Ahna Skop’s cake recipe calls for flour, sugar, strong black coffee and a dash of cell biology.

For 14 years, Skop, a professor of genetics at the University of Wisconsin–Madison, has baked a cake to celebrate each of her lab’s academic publications and graduating students. She eschews your standard molds and garnishes, instead shaping and decorating each cake in the theme of her lab’s latest findings on cell division.

What she has found is not only an outlet for her baking and artistic skills, but a sweet new approach to science outreach, as her cakes provide an opening to sharing a little bit of science with the wider world.

“It’s an easy way to engage with the public because everyone knows what a cake is,” says Skop, who also has affiliations with the UW–Madison Arts Institute and the Department of Life Sciences Communication, and creates non-edible science art pieces. “The cake is a hook that the audience knows. And then you are able to teach them something they don’t know.”

“And for young kids, that’s even more exciting, because you can eat it,” she says.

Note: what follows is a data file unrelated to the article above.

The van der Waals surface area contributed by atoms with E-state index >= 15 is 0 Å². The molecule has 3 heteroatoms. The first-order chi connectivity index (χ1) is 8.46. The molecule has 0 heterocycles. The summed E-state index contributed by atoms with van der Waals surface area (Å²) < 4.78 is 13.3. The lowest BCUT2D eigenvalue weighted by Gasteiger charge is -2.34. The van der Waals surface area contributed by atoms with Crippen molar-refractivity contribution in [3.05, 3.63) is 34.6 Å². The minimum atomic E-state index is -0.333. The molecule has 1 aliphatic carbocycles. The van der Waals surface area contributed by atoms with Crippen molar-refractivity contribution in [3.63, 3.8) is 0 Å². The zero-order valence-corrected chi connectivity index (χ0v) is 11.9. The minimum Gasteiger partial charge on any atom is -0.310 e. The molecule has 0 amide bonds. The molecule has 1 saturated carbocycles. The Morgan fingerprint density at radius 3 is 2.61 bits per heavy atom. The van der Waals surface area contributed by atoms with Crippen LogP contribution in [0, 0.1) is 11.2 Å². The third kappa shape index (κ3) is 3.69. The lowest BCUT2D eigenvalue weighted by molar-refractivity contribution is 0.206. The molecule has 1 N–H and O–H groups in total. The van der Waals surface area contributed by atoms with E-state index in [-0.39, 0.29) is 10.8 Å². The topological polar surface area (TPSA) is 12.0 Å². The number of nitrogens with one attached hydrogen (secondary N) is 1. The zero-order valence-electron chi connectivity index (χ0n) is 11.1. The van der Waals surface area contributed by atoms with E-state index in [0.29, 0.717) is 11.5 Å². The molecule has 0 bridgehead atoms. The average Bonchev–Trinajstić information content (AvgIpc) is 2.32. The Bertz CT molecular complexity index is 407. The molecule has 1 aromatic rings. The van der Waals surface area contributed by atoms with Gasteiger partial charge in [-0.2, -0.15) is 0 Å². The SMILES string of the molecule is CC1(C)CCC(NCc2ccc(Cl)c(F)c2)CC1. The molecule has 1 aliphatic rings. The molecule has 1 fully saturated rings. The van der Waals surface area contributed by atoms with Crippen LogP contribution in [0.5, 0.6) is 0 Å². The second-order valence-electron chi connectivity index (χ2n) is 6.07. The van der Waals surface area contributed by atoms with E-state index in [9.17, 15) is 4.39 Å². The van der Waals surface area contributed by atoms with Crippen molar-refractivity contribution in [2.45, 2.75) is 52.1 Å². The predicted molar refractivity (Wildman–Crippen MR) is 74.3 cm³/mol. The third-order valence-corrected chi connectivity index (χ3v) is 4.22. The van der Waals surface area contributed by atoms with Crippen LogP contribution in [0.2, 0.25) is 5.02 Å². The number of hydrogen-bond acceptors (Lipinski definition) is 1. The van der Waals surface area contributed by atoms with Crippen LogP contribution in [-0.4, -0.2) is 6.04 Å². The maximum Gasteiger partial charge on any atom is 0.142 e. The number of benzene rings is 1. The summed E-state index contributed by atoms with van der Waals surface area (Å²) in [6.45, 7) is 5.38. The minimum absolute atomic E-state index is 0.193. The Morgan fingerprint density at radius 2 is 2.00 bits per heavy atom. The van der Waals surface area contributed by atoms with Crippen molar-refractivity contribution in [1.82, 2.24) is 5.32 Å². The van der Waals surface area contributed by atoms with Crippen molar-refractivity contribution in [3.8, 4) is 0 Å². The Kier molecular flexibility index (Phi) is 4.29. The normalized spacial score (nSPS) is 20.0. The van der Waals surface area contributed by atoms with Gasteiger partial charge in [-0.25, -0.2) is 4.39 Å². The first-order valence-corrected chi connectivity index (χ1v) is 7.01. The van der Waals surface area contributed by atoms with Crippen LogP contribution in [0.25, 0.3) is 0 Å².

For years, Skop has written a food blog, which she says complements a demanding scientific career with a bit of instant gratification. Her science cakes evolved as a natural combination of her artistic, culinary and scientific interests.

Ahna Skop works with a student as part of a genomics and proteomics class in 2016. Photo: Jeff Miller/UW–Madison.

Even the ingredients become an opportunity to share a little bit about her work. A flavored buttercream frosting becomes “peanut butter cytoplasm,” a reference to the gooey innards of a cell. Her most popular cake, shaped a little like a dumbbell, shows a cell in the final stages of dividing in two — DNA and proteins outlined in blue, green and red frosting against a chocolate ganache in a recreation of microscopic images from her lab.

“Beauty is what inspired my curiosity to be a scientist. So when I think of something beautiful like a mitotic spindle and the midbody — which is what I work on — on a cake, it seems like second nature to me,” says Skop, referring to the protein structure that organizes chromosomes during cell division.

Skop says that while images of her science cakes have attracted a lot of attention, other researchers should think creatively about how they can share their work more broadly. For some it might be through music; for others it could be dance. Integrating your other passions with your research and outreach can only pay dividends by making the science more approachable, she says.

“I think the public does have a curiosity for science, but the science doesn’t come across as friendly all the time.” Skop says.

“A cake is friendly — and delicious.”

Recipe: Cell division cake with chocolate ganache and peanut butter cytoplasm

This article was originally published on the UW–Madison News website.

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